KLJ-7 is also not as capable as RDY-2. In an earlier interview with AFM, PAF ACM had mentioned that it is much better than APG-66 on the older F-16s but not as good as APG-68(v9) on the newer models. NRIET revealed details of this airborne fighter radar at CIDEX 2008 in Beijing, reported by "Jane's Defense Weekly" in April, basically saying that:

The KLJ-7 has multiple beyond-visual-range (BVR) and close-in air-to-air modes, ground surveillance and a robust anti-jamming capability. The radar can manage up to 40 targets, monitor up to 10 of them in track-while-scan (TWS) mode and simultaneously fire on two BVR targets. The detection range for targets with a radar-cross section of up to 3 m 2 is 120 km or 50 km in look-down mode. Surface sea targets can be detected at up to 135 km.
The radar employs a mechanical phased-array antenna and bears some similarity to derivatives of the Phazotron N010 Zhuk family of radars.

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Re: Pakistan arms sales, ops, doctrine, etc

Postby ranganathan » 08 Sep 2008 06:21

I am not surprised the KLJ-7 looks like phazatron radar chinese must have tried to reverse engineer it. But is PAF happy with the radar? The spec 3 m^2 at 120 Km seems lower than Tejas's MMR which was meant to detect 2 m^2 targets at 130 km (144 km for 3 m^2) and then revised to 150 km.

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Re: Pakistan arms sales, ops, doctrine, etc

Postby rkhanna » 13 Sep 2008 18:55

@Lodhi. The RDY-3 and the RC-400 are the same radar. Also the RC-400 is a scaled down RDY-2. Some years ago the Indian Navy and AF did a joint evaluation of the RC-400 and the ELTA-2032 and they found the RC-400 lacking in capability for their requirements and hence the harriers/LCA/Jaguars will now feature the Elta radar.



secondly Pakistan AF will have 8 AWACs yes but do keep in mind that nearly half of these will get diverted to their NAVY as the PAF still does AirDuties for the PN. Where as India will get 3(+3?) Phalcons, initial batch of 3 DRDO AWACs (expanded to 5) and the Navy is all set to Issue its own LandBased AWAC tender soon.

Overall if you include the AeroStats/UAVs/Ka-31s matted into the Ground Surv units of the GreenPines+LRTR India's Early warning needs should be adequetly covered visavis both Pakistan and CHina. We however still lack proper martime Surv Assets.

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Re: Pakistan arms sales, ops, doctrine, etc

Postby n_lodhi » 14 Sep 2008 07:41

ranganathan wrote:I am not surprised the KLJ-7 looks like phazatron radar chinese must have tried to reverse engineer it. But is PAF happy with the radar? The spec 3 m^2 at 120 Km seems lower than Tejas's MMR which was meant to detect 2 m^2 targets at 130 km (144 km for 3 m^2) and then revised to 150 km.


I am sure PAF is satisfied with KLJ-7 equipping the first batch of JF-17. It is quite satisfactory in a-a role (for example, it seems to out range the ZHUK ME and earlier variant APGv68 radars), and does alow for a quick integration of a-a/a-g weapons certified for J-10 (KLJ-10, which is a similar radar).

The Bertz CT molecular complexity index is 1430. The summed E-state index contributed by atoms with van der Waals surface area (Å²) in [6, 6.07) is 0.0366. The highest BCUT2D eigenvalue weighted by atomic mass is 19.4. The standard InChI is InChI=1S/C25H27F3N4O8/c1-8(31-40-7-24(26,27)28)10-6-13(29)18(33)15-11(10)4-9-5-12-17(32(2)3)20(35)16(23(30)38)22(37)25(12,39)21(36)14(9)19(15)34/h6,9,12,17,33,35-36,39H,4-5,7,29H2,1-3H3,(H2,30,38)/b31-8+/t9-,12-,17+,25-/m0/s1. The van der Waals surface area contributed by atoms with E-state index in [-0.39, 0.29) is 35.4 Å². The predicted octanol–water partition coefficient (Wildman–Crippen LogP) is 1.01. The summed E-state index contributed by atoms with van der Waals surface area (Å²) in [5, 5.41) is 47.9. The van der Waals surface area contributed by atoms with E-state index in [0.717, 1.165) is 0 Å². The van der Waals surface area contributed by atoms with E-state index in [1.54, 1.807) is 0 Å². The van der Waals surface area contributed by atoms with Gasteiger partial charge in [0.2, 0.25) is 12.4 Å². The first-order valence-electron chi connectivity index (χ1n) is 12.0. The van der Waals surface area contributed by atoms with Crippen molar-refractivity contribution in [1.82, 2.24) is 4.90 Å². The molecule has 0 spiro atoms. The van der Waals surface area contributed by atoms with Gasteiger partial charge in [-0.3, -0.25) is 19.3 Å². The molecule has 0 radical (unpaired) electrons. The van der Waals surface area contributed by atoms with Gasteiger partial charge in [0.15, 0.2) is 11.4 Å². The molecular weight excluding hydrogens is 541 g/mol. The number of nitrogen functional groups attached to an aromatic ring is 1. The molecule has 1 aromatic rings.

On MMR, I was not aware of the required specs that you quoted, but if it does get those specs with a non-AESA radar(considering that LCA, JF-17 etc are small sized fighters so you would expect smaller radars), it will be a significant achievement, because the quoted specs seem even better than APG68v9 and RDY-2 (which is probably what IAF Mirage-2000 will get).

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Re: Pakistan arms sales, ops, doctrine, etc

Postby n_lodhi » 14 Sep 2008 08:29

rkhanna wrote:@Lodhi. The RDY-3 and the RC-400 are the same radar. Also the RC-400 is a scaled down RDY-2. Some years ago the Indian Navy and AF did a joint evaluation of the RC-400 and the ELTA-2032 and they found the RC-400 lacking in capability for their requirements and hence the harriers/LCA/Jaguars will now feature the Elta radar.



secondly Pakistan AF will have 8 AWACs yes but do keep in mind that nearly half of these will get diverted to their NAVY as the PAF still does AirDuties for the PN. Where as India will get 3(+3?) Phalcons, initial batch of 3 DRDO AWACs (expanded to 5) and the Navy is all set to Issue its own LandBased AWAC tender soon.


That was the initial plan when 6 ERIEYE systems were ordered. But that was revised to 4 and PN intended to go for US Hawkeye2000. Besides, the 8 PAF AWACS and the PN assets will all be integrated into the air defence network, hence the entire issue of PN/PAF assets becomes irrelevant as far as air defence awareness is concerned.

On RC400, like you said, 'they found the RC-400 lacking in capability for their requirements'. That does not necessarily translate into the fact that 2032 is a better overall radar than RC400. And I would be surprised if it is. Did they release any detailed results of their testing?

Remember that RC400/RDY3 provides the full envelope of modes/capabilities of RDY-2, which uses similar data-processing unit (MDPU) as that on Rafales, and is a very potent radar (with very good ECCM capabilities, and I also read somewhere that it can detect low flying cruise missiles as well at long ranges). RC400/RDY3 is deliberately scaled down version in order to fit smaller fighters and hence provides 15%-20% lesser detection ranges (is lighter weight and easy maintenance with 4 LRUs some of which can be housed behind the cockpit area). If I use the speculative detection ranges of RDY-2 in various modes, and adjust for RC400/RDY3, I come up with more of less similar ranges as for EL/M 2032. However, there are features where I would expect the french radar to be better than this Israeli radar.